Gertruda Kowanitzova

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This picture of my sister Gertruda Kowanitzova, nee Kovanicova, was taken in Prague in 1941 by the brother of her husband Frantisek Kowanitz.

My sister was seven years older than me. I think she went to a Czech high school and then to a private school of advertising. She then got a job in an office somewhere and drew for fashion magazines, from which she earned a living on the side.

She was very clever and good with her hands. She could speak French and German and was really smart and beautiful. She could also play the piano, even though we didn't have one. We liked each other a lot, but we only realized this during the war, when it was too late for everything.

In October 1941, my sister married the Jewish man Frantisek Kowanitz in Vinohrady Town Hall.

Frantisek was born in 1916; he was a distant relative. He was really good-looking and clever. He was a fine person. But we didn't know each other too well.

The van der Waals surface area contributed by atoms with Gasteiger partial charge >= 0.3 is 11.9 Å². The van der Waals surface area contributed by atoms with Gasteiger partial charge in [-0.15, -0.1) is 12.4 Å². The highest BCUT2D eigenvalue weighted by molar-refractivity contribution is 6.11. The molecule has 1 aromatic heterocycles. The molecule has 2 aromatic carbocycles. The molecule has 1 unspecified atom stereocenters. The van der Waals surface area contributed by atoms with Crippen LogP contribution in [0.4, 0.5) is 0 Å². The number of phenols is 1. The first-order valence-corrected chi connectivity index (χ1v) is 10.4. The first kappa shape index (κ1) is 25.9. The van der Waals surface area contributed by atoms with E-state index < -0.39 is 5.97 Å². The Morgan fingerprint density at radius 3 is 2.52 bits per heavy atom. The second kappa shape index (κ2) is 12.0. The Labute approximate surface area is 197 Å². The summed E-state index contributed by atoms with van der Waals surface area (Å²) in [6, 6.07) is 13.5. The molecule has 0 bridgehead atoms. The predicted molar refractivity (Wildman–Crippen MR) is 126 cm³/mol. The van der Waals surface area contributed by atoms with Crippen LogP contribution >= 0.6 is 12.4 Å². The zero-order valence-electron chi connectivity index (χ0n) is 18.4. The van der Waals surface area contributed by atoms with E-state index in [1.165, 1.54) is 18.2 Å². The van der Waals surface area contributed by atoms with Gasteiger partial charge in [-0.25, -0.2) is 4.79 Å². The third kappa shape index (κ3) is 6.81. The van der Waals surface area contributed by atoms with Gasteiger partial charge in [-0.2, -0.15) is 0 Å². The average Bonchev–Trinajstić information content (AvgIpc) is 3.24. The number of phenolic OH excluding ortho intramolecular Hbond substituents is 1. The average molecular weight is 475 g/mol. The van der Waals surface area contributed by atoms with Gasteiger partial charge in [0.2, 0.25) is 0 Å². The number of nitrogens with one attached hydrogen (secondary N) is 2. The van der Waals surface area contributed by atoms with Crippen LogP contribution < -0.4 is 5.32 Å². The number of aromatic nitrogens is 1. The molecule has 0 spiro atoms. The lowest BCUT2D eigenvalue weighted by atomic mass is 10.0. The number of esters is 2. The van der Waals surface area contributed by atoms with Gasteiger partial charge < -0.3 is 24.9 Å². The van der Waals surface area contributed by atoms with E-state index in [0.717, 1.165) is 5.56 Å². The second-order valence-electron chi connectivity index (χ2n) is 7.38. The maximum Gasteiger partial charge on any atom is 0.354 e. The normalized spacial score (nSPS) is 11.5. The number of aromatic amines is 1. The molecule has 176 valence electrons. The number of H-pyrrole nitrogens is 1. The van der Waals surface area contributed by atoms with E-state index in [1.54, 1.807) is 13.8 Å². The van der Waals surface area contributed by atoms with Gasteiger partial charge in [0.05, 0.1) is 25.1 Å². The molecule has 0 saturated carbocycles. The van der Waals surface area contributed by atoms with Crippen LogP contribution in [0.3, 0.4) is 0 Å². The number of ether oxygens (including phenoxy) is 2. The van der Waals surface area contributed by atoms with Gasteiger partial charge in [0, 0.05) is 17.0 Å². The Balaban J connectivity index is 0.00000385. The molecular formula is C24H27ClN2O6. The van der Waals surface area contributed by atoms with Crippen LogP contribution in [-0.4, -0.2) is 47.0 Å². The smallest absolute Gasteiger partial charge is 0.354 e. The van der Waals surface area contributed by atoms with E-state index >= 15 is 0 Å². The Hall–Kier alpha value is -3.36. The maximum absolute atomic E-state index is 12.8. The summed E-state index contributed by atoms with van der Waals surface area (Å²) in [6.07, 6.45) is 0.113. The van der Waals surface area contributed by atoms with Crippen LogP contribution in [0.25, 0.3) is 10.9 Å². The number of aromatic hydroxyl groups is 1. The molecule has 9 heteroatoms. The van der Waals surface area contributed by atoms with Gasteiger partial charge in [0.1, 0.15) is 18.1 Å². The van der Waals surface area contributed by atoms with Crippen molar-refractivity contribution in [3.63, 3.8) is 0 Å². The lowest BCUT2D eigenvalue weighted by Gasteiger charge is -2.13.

My sister and me didn't understand each other too well either, on account of the big age difference between us. By the time we had started to see eye-to-eye, we were in Terezin.

They obviously got married quickly because deportations were already taking place at that time and they wanted to go together.

Immediately after the wedding, Frantisek was sent to a work camp [forced labor camp] in Lipa and then to Terezin. My sister went to Terezin in December 1941.

In Terezin Frantisek was in the disciplinary service; I don't know what my sister did. At first, my sister lived apart from her husband, but they later built a kind of closet out of wood-wool slabs in the attic of a house, and there they lived, which was a big advantage.

Those who went on the first transports to Terezin had certain privileges. They lived with their daughter, Jana Ivana, who was born in Terezin in June 1943. We called her Honzulka.

My sister's friend was on one of the last transports to go through camp Christianstadt where I was prisoned, and her friend told me that my sister had gone with her little girl on the last transport from Terezin in October 1944 straight to the gas chambers at Auschwitz. Her husband died in 1945, somewhere on the death march. He had phlegmon in the leg.

Photo donated by

Anna Hyndrakova